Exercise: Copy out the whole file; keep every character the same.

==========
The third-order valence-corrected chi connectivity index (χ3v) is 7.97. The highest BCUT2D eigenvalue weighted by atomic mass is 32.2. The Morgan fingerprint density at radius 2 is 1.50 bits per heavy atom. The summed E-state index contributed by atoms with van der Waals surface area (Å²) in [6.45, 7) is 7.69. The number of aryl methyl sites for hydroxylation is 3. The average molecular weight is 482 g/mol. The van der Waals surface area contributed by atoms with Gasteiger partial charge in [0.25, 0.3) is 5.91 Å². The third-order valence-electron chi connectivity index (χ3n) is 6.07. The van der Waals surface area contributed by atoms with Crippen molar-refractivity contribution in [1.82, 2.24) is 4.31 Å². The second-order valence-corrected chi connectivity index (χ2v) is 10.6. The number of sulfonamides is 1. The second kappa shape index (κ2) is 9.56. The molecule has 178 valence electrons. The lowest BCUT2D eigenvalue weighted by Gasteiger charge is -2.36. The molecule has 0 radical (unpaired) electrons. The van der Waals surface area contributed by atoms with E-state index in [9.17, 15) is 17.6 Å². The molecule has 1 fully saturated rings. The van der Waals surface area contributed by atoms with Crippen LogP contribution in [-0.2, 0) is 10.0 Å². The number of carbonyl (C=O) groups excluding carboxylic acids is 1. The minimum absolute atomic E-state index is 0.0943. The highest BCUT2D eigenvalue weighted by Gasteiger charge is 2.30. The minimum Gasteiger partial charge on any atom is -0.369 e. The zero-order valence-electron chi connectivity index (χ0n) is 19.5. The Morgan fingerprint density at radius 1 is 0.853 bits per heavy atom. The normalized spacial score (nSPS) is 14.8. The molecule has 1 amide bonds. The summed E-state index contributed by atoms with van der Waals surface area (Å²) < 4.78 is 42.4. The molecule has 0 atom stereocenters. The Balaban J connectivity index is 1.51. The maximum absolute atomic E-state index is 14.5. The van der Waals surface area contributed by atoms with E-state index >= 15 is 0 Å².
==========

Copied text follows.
The third-order valence-corrected chi connectivity index (χ3v) is 7.97. The highest BCUT2D eigenvalue weighted by atomic mass is 32.2. The Morgan fingerprint density at radius 2 is 1.50 bits per heavy atom. The summed E-state index contributed by atoms with van der Waals surface area (Å²) in [6.45, 7) is 7.69. The number of aryl methyl sites for hydroxylation is 3. The average molecular weight is 482 g/mol. The van der Waals surface area contributed by atoms with Gasteiger partial charge in [0.25, 0.3) is 5.91 Å². The third-order valence-electron chi connectivity index (χ3n) is 6.07. The van der Waals surface area contributed by atoms with Crippen molar-refractivity contribution in [1.82, 2.24) is 4.31 Å². The second-order valence-corrected chi connectivity index (χ2v) is 10.6. The number of sulfonamides is 1. The second kappa shape index (κ2) is 9.56. The molecule has 178 valence electrons. The lowest BCUT2D eigenvalue weighted by Gasteiger charge is -2.36. The molecule has 0 radical (unpaired) electrons. The van der Waals surface area contributed by atoms with E-state index in [9.17, 15) is 17.6 Å². The molecule has 1 fully saturated rings. The van der Waals surface area contributed by atoms with Crippen LogP contribution in [-0.2, 0) is 10.0 Å². The number of carbonyl (C=O) groups excluding carboxylic acids is 1. The minimum absolute atomic E-state index is 0.0943. The highest BCUT2D eigenvalue weighted by Gasteiger charge is 2.30. The minimum Gasteiger partial charge on any atom is -0.369 e. The zero-order valence-electron chi connectivity index (χ0n) is 19.5. The Morgan fingerprint density at radius 1 is 0.853 bits per heavy atom. The normalized spacial score (nSPS) is 14.8. The molecule has 1 amide bonds. The summed E-state index contributed by atoms with van der Waals surface area (Å²) < 4.78 is 42.4. The molecule has 0 atom stereocenters. The Balaban J connectivity index is 1.51. The maximum absolute atomic E-state index is 14.5. The van der Waals surface area contributed by atoms with E-state index >= 15 is 0 Å².